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Response To National Court Reporters Association's Request For Business Review Letter

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U.S. Department of Justice Seal
Antitrust Division
Assistant Attorney General

Main Justice Building
10th & Constitution Ave., N.W.
Washington, D.C. 20530
(202) 514-2401 / (202) 616-2645 (f) (internet) (World Wide Web)

July 27, 1995

Jeffrey P. Altman, Esquire
McKenna and Cuneo
1575 Eye Street N.W.
Washington, D.C. 20005

Dear Mr. Altman:

This letter responds to your request for the issuance of a business review letter pursuant to the Department of Justice's business review procedure, 28 C.F.R. § 50.6. You have requested a statement of the Antitrust Division's current enforcement intentions with respect to the National Court Reporters Association's ("NCRA") proposal to add provisions to its Code of Professional Ethics that would require a member, when making the official court record, to inform all of the parties to the litigation if it has a contractual relationship with one of the parties.

NCRA is a 33,000 member professional association dedicated to representing and promoting the interests of verbatim shorthand reporters. It believes that parties to a judicial action have the right to an impartial and independent court reporter, who has no bias, financial or otherwise, in the outcome of the court proceedings being reported. NCRA suggests that its views are supported by Rule 28(c) of the Federal Rules of Civil Procedure, which provides:

"Disqualification for Interest: No deposition shall be taken before a person who is a relative or employee or attorney or counsel of any of the parties, or is a relative or employee of such attorney or counsel, or is financially interested in the action."

The NCRA is concerned that companies that are frequent users of court reporting services are entering into long-tenm contractual relationships with court reporters that in some cases may undermine the actual or perceived impartiality of the court reporter. In some cases, the court reporter agrees to provide litigation support services in addition to "standard" court reporting services. In others, copies of the transcript may be delivered to the contracting party or its representative before it has been reviewed for accuracy by counsel for all parties.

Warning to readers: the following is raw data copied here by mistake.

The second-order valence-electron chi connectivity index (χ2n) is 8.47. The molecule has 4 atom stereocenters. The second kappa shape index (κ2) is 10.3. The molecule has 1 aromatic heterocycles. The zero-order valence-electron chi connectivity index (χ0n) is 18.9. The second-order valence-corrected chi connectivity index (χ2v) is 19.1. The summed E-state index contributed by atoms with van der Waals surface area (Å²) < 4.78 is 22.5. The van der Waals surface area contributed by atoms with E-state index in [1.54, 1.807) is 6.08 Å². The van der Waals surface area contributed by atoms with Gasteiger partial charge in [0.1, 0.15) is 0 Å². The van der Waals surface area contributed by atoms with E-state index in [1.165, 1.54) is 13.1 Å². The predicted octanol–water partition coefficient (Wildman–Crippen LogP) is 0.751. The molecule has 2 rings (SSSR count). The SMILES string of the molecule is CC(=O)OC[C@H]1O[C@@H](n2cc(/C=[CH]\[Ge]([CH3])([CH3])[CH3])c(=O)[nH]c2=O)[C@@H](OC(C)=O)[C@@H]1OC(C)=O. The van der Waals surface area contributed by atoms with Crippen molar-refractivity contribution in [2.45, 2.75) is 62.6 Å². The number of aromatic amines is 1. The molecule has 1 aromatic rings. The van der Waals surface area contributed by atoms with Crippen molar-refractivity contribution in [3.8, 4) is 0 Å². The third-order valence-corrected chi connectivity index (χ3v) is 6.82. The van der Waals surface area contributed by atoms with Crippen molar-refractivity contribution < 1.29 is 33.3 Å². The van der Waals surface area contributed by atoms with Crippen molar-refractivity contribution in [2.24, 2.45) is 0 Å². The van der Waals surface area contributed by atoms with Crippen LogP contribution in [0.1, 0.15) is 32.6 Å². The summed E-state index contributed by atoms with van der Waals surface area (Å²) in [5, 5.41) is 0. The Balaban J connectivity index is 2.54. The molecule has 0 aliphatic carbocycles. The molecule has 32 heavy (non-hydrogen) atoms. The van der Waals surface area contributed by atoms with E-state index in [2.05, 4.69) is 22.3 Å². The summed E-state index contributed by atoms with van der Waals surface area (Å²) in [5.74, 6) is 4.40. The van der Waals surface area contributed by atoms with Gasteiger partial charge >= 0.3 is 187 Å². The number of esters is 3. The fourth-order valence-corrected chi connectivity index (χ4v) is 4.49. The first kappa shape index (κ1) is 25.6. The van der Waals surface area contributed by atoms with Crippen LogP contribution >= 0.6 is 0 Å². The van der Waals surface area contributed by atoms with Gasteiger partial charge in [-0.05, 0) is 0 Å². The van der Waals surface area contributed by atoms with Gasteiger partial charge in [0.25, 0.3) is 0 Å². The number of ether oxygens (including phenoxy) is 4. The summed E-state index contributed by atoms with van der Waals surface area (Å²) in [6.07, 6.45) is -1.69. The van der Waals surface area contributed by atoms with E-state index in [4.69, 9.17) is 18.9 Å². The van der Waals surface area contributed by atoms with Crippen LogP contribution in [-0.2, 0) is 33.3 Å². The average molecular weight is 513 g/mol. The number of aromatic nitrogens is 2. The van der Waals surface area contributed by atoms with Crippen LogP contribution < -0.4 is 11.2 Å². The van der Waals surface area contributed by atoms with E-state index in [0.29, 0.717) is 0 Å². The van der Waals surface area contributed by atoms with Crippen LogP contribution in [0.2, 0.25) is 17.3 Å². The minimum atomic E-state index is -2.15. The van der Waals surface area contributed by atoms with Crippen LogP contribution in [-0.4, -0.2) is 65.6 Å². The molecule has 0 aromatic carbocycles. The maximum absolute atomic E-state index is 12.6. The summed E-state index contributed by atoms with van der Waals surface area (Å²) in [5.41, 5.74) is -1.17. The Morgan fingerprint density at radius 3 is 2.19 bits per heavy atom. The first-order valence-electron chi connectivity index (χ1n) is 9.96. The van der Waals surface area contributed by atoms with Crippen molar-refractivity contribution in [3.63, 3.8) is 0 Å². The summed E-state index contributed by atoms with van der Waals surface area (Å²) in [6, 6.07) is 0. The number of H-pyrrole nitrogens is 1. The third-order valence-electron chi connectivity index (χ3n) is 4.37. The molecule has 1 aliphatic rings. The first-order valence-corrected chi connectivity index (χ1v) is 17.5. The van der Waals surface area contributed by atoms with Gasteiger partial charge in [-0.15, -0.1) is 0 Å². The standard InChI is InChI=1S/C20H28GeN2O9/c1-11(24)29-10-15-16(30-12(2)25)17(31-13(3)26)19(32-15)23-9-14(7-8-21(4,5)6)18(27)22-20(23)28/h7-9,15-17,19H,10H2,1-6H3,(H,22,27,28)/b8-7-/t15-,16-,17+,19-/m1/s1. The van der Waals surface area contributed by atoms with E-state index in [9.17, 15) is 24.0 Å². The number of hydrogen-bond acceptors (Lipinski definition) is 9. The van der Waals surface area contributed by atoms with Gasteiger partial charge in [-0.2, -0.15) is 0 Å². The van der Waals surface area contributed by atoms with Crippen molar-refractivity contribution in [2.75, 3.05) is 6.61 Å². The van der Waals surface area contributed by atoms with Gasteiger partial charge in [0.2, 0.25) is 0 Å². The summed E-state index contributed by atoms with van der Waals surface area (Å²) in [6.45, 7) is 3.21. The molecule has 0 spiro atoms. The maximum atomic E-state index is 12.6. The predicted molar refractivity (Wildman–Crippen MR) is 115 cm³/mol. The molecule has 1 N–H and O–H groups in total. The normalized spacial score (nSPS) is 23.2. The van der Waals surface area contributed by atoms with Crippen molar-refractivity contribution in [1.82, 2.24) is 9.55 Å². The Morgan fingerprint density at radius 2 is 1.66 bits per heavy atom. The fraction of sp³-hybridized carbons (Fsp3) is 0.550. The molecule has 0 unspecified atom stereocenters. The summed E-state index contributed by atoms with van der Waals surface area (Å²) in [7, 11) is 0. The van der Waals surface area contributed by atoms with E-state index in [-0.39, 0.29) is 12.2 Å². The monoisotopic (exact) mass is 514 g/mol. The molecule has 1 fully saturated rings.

We understand that the NCRA does not seek to discourage or prohibit long-term contractual arrangements or fee discount agreements for court reporting services. It does, however, believe that the public interest in impartial court reporting services would be advanced if safeguards were imposed to assure the maintenance and appearance of impartiality. To that end, it proposes to develop a "Contracting Policy" that it would adopt as part of its Code of-Professional Ethics. The NCRA notes, however, that suspension from the NCRA for violation of the Contracting Policy would not prevent a member from continuing to act as a court reporter, since NCRA membership is not a legal prerequisite for performing court reporter services.

Professional Codes of Ethics serve many salutary purposes. If, however, ethical codes have the purpose or effect of restraining price or quality competition, limiting output, or discouraging innovation, the promulgation and enforcement of such codes can raise significant antitrust risks. To avoid raising antitrust concerns, amendments to NCRA'S Code of Ethics should observe the following guidelines:

  1. They should not have the purpose or the effect of discouraging court reporters from entering into long term contracts, contracts with volume discounts or other fee discount provisions, or contracts with any other innovative terms, or otherwise discouraging competition among court reporters.
  2. Any change to NCRA's Code of Ethics should be accompanied by an affirmative statement to NCRA's membership that the changes are not intended, and NCRA does not intend generally, to prohibit or discourage long term contracts, volume discounts, fee discounts or other innovative contract terms, or otherwise discourage competition among court reporters. Each court reporter should determine independently what services it will offer and what prices it will charge.
  3. A court reporter's disclosure of contractual relationships should be made to the parties to the case and their representatives so that the parties may exercise their rights under FRCP 28 (c),29 and 32(d)(2), and not to other court reporters (either directly or through NCRA).
  4. Any such disclosure should involve the minimum facts necessary to enable the parties to exercise their rights under the Federal Rules.

To the extent that the NCRA's proposed amendments to its Code of Ethics follows these guidelines, and does not otherwise raise the antitrust concerns, the Department, based on the information and assurances that you have provided to us, would have no current intention to challenge the proposed conduct.

This letter expresses the Department's current enforcement intention. In accordance with its normal practices the department reserves the right to bring any enforcement action in the future if the actual operation of any aspect of the contemplated changes in the NCRA's Code of Ethics proves to be anti competitive in purpose or effect.

This statement is made in accordance with the Department's Business Review Procedure, 28 C.F.R. S 50.6.- Pursuant to its terms, you business review request and this letter will be made publicly available immediately, and any supporting data will be made publicly available within 30 days of the date of this letter, unless you request that part of the material be withheld in accordance with Paragraph lO(c) of the Business Review Procedure.



Anne K. Bingaman
Assistant Attorney General

Updated January 4, 2017